AGTC Reports Serious Adverse Events in Three Patients
September 24, 2021
Applied Genetic Technologies Corporation reported serious adverse events in three patients in the highest dose cohort of its phase 1/2 trial of its experimental gene therapy in patients with achromatopsia, a genetic condition that causes loss of vision.
Achromatopsia (ACHM) is an inherited condition caused by mutations in one of several genes, with the two most common being mutations in either the CNGB3 or CNGA3 genes. ACHM is associated with extremely poor visual acuity (most affected individuals are legally blind), extreme light sensitivity resulting in daytime blindness, and complete loss of color discrimination. There is no specific treatment for ACHM, although deep red tinted glasses or contact lenses can reduce symptoms of light sensitivity and daytime blindness.
AGTC is currently developing two separate AAV gene therapy product candidates for the two most prevalent forms of ACHM, caused by either a genetic mutation in the CNGB3 or CNGA3 genes. Together, these two genetic mutations account for up to 75 percent of the ACHM patient population. Based on evidence from preclinical data, AGTC is currently conducting two separate phase 1/2 clinical trials to evaluate the safety and efficacy of AAV gene.
In June, the company reported 12-month data from its ongoing phase 1/2 ACHM clinical trials, including data from all adult and low-dose pediatric patients. In the ACHMB3 trial, the candidate demonstrated biologic activity based on improvements in visual sensitivity in the treated area as measured by static perimetry and light discomfort as measured by the Ocular Photosensitivity Analyzer both of which were supported by additional anecdotal patient reports. The company said the safety profile of the product candidate remained favorable.
Based on these data, AGTC intends to advance the ACHMB3 trial to the next stage of clinical development. The company is drafting an End-of-Phase 2 briefing packet to submit to the FDA and expects feedback in the first half of 2022.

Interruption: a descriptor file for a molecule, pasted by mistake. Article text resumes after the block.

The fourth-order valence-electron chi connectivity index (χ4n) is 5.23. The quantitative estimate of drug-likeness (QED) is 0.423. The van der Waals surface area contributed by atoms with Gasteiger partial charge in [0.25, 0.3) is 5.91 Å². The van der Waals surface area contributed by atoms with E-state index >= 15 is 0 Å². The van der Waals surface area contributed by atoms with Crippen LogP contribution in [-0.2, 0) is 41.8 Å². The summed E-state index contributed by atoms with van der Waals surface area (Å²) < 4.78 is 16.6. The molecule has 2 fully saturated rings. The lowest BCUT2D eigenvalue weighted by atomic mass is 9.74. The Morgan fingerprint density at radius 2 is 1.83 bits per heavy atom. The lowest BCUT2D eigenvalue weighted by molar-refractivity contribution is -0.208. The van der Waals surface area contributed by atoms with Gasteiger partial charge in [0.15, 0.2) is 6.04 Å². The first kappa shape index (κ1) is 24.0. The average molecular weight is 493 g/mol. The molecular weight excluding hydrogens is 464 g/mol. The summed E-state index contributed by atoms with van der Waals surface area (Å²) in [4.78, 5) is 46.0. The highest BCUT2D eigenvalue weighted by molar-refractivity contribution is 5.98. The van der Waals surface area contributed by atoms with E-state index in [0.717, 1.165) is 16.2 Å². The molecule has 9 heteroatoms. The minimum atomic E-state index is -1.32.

Additionally, the company recently announced enrollment of six pediatric ACHMB3 patients and five pediatric ACHMA3 patients in high dose groups 5a and 6a. Three new serious adverse events of significant inflammation, each of which are considered a Suspected Unexpected Serious Adverse Reaction, or SUSAR, occurred in pediatric patients at the highest dose group 6a.
Two of the three patients are in the CNGA3 trial, the other is in the CNGB3 trial and the company reported the events to the FDA according to regulatory requirements. An additional CNGB3 pediatric patient at this same dose also had significant inflammation, which was considered a serious adverse event but not a SUSAR, during approximately the same post-operative time frame and has not required a subsequent procedure.
To address the above safety events in pediatric patients, systemic and local steroid doses have been increased and patients are being monitored closely.
The company said no comparable inflammation has been seen in the six pediatric patients across both trials at dose group 5a, nor in any of the adult patients or the lowest dose group 4 pediatric patients, leading the company to believe it has identified the maximum tolerated dose in pediatric patients, one of the key objectives in the trial.
AGTC said these new data do not change its plans to continue development of the ACHM product candidates as the body of data gives the company confidence in its plan to move forward at appropriate doses.
Author: Rare Daily Staff
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